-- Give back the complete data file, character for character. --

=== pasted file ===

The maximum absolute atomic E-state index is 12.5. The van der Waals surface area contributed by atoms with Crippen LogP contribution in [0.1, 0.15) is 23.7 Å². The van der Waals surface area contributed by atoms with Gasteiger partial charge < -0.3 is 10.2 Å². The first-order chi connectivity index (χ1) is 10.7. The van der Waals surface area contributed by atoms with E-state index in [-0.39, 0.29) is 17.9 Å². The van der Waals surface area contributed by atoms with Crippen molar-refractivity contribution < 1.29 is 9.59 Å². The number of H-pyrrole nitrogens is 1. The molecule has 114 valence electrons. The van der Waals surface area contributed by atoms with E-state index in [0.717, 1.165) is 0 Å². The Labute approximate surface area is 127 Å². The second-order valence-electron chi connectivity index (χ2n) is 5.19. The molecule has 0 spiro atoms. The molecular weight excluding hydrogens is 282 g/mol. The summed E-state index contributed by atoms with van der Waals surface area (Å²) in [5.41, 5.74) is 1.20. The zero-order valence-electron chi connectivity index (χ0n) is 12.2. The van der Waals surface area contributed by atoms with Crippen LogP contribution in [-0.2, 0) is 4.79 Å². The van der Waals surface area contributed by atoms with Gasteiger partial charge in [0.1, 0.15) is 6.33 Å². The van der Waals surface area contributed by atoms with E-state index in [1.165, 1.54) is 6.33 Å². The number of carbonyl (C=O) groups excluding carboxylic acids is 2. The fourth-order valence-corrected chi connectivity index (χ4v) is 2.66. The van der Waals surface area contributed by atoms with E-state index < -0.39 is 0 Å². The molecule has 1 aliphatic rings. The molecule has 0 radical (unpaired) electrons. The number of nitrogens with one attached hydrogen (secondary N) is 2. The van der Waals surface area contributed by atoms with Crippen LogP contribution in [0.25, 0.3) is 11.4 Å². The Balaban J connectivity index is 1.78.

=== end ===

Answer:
The maximum absolute atomic E-state index is 12.5. The van der Waals surface area contributed by atoms with Crippen LogP contribution in [0.1, 0.15) is 23.7 Å². The van der Waals surface area contributed by atoms with Gasteiger partial charge < -0.3 is 10.2 Å². The first-order chi connectivity index (χ1) is 10.7. The van der Waals surface area contributed by atoms with E-state index in [-0.39, 0.29) is 17.9 Å². The van der Waals surface area contributed by atoms with Crippen molar-refractivity contribution < 1.29 is 9.59 Å². The number of H-pyrrole nitrogens is 1. The molecule has 114 valence electrons. The van der Waals surface area contributed by atoms with E-state index in [0.717, 1.165) is 0 Å². The Labute approximate surface area is 127 Å². The second-order valence-electron chi connectivity index (χ2n) is 5.19. The molecule has 0 spiro atoms. The molecular weight excluding hydrogens is 282 g/mol. The summed E-state index contributed by atoms with van der Waals surface area (Å²) in [5.41, 5.74) is 1.20. The zero-order valence-electron chi connectivity index (χ0n) is 12.2. The van der Waals surface area contributed by atoms with Crippen LogP contribution in [-0.2, 0) is 4.79 Å². The van der Waals surface area contributed by atoms with Gasteiger partial charge in [0.1, 0.15) is 6.33 Å². The van der Waals surface area contributed by atoms with E-state index in [1.165, 1.54) is 6.33 Å². The number of carbonyl (C=O) groups excluding carboxylic acids is 2. The fourth-order valence-corrected chi connectivity index (χ4v) is 2.66. The van der Waals surface area contributed by atoms with E-state index < -0.39 is 0 Å². The molecule has 1 aliphatic rings. The molecule has 0 radical (unpaired) electrons. The number of nitrogens with one attached hydrogen (secondary N) is 2. The van der Waals surface area contributed by atoms with Crippen LogP contribution in [0.25, 0.3) is 11.4 Å². The Balaban J connectivity index is 1.78.